McAuliffe's specialty is in amassing donations, at which he's apparently without peer. Despite this, his time as head of the DNC during the Clinton Administration was painful on Sunday mornings, when the head of the RNC would run rhetorical rings around him, every week. It didn't matter what the issue was, McAuliffe would lose the debate every week. I understand the importance of fundraising to a campaign and the system of logrolling in Washington, but McAuliffe is a poor choice as a public advocate, and that's a necessary skill to have in politics. I wish he'd have been satisfied with something with less of a high profile, during the Clinton years, and that's as a strong Clinton supporter.

    The victorious strategist only seeks battle after the victory has been won, whereas he who is destined to defeat first fights and afterwards looks for victory.

    by Pacifist on Thu Nov 15, 2012 at 06:04:03 AM PST

  •  Why do you say Warner is leaning against running? (0+ / 0-)

    You write:

    "Mark Warner (who doesn't seem inclined to seek his old job back)"
    How do you come by that insight? I have not seen or heard that.

    Coming Soon -- to an Internet connection near you:

    by FischFry on Thu Nov 15, 2012 at 06:04:55 AM PST

    •  Check out NLS and Blue Virginia (2+ / 0-)
      Recommended by:
      Egalitare, pademocrat

      if you want to know more about Virginia politics (from a progressive perspective). And yes, David Nir's correct, Warner's extremely unlikely to run for governor in 2013.

    •  I'm active in NoVA and that is the thinking (8+ / 0-)

      Most here don't think Warner will run.

      That McAuliffe publicily announced contributes to people thinking that.

      The advantages and disadvantages of McAuliffe against Cooch are easy to lay out.

      Three advantages:  (1) Terry will raise more money than God; (2) Terry will run a technically very proficient campaign, none of Deeds' Godawful mistakes; and (3) Terry will have the polarizing Cuccinelli to run against.

      Three disadvantages:  (1) Terry's resume has no public service; (2) Terry's business background has a little bit of a Romney-Lite feel to it, where he's an investor and not really an entrepreneur and probably has some investments that are damaging; and (3) Terry's time as DNC Chair potentially hurts his image and makes it easier to label him a "hack."  Of course all three of these disadvantages can really be rolled up into a singular issue of Terry having a very vulnerable public image.  He's going to have to be very smart and thorough about selling himself and addressing liabilities.

      44, male, Indian-American, married and proud father of a girl and 2 boys, Democrat, VA-10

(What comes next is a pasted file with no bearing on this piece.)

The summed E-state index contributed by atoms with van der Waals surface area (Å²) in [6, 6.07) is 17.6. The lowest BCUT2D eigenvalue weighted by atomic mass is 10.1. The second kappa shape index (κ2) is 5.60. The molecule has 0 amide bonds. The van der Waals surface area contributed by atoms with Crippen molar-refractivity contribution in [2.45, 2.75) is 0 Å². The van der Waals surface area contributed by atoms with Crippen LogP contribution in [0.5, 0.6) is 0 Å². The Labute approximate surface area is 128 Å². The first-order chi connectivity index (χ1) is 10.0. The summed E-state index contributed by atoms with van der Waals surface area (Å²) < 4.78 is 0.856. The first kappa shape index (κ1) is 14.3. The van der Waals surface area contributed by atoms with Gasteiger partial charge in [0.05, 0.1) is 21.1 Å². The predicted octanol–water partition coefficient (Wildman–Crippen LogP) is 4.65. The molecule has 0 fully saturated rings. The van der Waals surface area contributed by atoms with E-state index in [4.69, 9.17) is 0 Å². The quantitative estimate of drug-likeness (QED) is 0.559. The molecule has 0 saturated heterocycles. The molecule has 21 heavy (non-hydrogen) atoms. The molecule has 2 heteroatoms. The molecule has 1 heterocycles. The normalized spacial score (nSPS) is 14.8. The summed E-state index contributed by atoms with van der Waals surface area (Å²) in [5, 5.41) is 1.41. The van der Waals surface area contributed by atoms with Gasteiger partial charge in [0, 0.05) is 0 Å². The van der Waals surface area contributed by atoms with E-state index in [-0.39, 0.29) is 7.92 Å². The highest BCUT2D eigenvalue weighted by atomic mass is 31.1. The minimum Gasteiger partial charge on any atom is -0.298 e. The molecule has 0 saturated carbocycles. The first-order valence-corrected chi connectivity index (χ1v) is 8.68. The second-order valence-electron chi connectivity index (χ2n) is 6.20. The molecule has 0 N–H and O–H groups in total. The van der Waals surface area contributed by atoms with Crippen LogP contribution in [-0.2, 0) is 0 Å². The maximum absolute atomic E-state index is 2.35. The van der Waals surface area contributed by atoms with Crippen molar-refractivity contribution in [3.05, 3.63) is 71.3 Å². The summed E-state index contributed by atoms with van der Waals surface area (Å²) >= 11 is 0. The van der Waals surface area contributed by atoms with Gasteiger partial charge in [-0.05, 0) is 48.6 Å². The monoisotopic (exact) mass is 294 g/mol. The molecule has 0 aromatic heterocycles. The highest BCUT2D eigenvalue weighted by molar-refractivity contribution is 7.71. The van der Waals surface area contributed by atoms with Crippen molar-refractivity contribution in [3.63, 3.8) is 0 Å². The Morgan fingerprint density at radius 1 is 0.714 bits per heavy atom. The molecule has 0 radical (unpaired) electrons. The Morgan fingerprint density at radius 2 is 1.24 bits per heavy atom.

by DCCyclone on Thu Nov 15, 2012 at 06:40:22 AM PST

      [ Parent ]

      •  Well, there's NoVA thinking and there's Warner (0+ / 0-)

        I get that a lot of people think he won't run, but is anyone getting that from Warner himself (or secondhand, from someone who is)?

        Coming Soon -- to an Internet connection near you:

        by FischFry on Thu Nov 15, 2012 at 07:08:15 AM PST

        [ Parent ]

      •  Very good analysis of T-Macs strengths/weaknesses (0+ / 0-)

        Obviously, NOVA turnout will be key.  We routinely lose 30% + of the Democratic "Federal-only" voters during state elections.   If we can cut that drop-off in half in Arlington, Alexandria, Loudon and Fairfax, we could carry the state.  

        Easier said than done, of course.   But hard-headed analysis like this is a good first step.  Another is actively reaching out to the OFA Neighborhood teams, especially the leaders, to play some kind of role in 2013.   Ideally, I'd love to get them involved in local party organizations, many of which desperately need revitalization.   But if that is bridge too far, at least we need them active in the 2013 Gubernatorial campaign.  

  •  Shapiro is very young but also a talented politico (5+ / 0-)

    Don't know if it's his time, but he should be a big player in PA (and national)  politics for a long time to come.

    Coming Soon -- to an Internet connection near you:

    by FischFry on Thu Nov 15, 2012 at 06:07:35 AM PST

  •  Voter supression-civil and/or criminal cases? (1+ / 0-)
    Recommended by:

    The ALEC effort to coordinate legislation to supress voting in at least six states seems to be a self-evident crime--an interstate conspiracy, coupled with donations to specific legislators to propose boilerplate legislation.

    Who has the cajones to prosecute? Or sue? The latter seems more likely, but it's clear this wasn't the wacko idea of one governor or a little knot of nut case state legislators.

    •  What's the law against it? (2+ / 0-)

      Remember that ALEC gives scholarships, but does not itself give campaign donations AFAIK, so it'd be hard to make a bribery case. The legislation is repellant, but advancing repellant or even unconstitutional legislation is not a crime for a legislator. It's definitely a conspiracy, but I just don't see where it's criminal.